Many advocates frequently recommend products and services online and off
Brand advocates are consumers who support specific brands and use in-person and online conversations to share their opinions, recommendations and thoughts about a company’s products and services. And brand advocacy is becoming a critical part of the social media marketing mix.
As social media gives average consumers a longer reach, brand advocates of all types and levels have emerged, including social media influencers, industry experts, brand employees, and consumers who use recommendations, blog posts and “likes” to gain discounts, deals and, in some cases, payments. For some of these consumers, being an advocate is a new activity, and one that will grow as they participate in more social sites.
“Industry experts and big-time social media influencers may seem attractive to marketers. But often, the regular Joe is the most powerful type of advocate out there and can have the greatest effect on his friends and family,” said Kimberly Maul, eMarketer writer/analyst and author of the new report, “Brand Advocates: Scaling Social Media Word-of-Mouth.” “By leveraging connections with these everyday influencers, brands can amplify word-of-mouth online and increase engagement.”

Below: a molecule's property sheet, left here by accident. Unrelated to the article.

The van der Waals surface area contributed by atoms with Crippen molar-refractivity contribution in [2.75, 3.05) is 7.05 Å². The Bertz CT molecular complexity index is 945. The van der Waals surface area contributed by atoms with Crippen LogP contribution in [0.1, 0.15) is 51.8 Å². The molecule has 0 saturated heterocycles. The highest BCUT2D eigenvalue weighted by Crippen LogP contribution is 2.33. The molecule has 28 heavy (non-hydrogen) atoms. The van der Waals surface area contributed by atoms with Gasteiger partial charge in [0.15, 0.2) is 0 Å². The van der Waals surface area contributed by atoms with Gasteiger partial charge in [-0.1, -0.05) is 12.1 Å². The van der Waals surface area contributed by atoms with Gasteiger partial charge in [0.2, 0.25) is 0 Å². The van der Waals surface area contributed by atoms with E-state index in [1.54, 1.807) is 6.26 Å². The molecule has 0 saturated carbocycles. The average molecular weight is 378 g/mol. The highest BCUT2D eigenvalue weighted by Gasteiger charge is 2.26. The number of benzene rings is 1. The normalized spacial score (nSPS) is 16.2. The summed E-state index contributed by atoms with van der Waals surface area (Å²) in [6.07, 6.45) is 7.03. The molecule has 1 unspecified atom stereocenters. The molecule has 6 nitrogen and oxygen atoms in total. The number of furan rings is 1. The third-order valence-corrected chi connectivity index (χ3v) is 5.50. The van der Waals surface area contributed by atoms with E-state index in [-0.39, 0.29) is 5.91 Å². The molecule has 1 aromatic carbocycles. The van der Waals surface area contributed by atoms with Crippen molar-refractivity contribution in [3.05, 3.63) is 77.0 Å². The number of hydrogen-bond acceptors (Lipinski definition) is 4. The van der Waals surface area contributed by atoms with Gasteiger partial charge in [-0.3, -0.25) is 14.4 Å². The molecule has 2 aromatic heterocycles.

Zuberance, which works with companies to determine who their brand advocates are, and how to engage with them and track results, defined brand advocates as internet users who recommend brands, products and services at least once a year, without being paid. They can do so in person, on social networks or elsewhere online—and they are doing it a lot.
In January 2012, Zuberance polled that group and found that, in the US, 38% made a recommendation about once a month, and 12% said they did so several times a week. What’s more, 70% recommended at least five products or services a year, and 16% recommended at least 15 products or services during that span.
”Because the average consumer inherently trusts his or her friends and family, a person who is a brand advocate can be highly influential. And advocates are stepping up to that opportunity,” said Maul. “Companies can make the most of this by finding out their own brand advocates’ expectations for interaction on social media sites—then meeting and exceeding them.”
The full report, “Brand Advocates: Scaling Social Media Word-of-Mouth,” also answers these key questions:
- What are the characteristics of consumers who actively make recommendations on social media?
- How and why do these consumers use social media to talk about brands?
- How can marketers leverage and hold on to these advocates?
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25 May 2012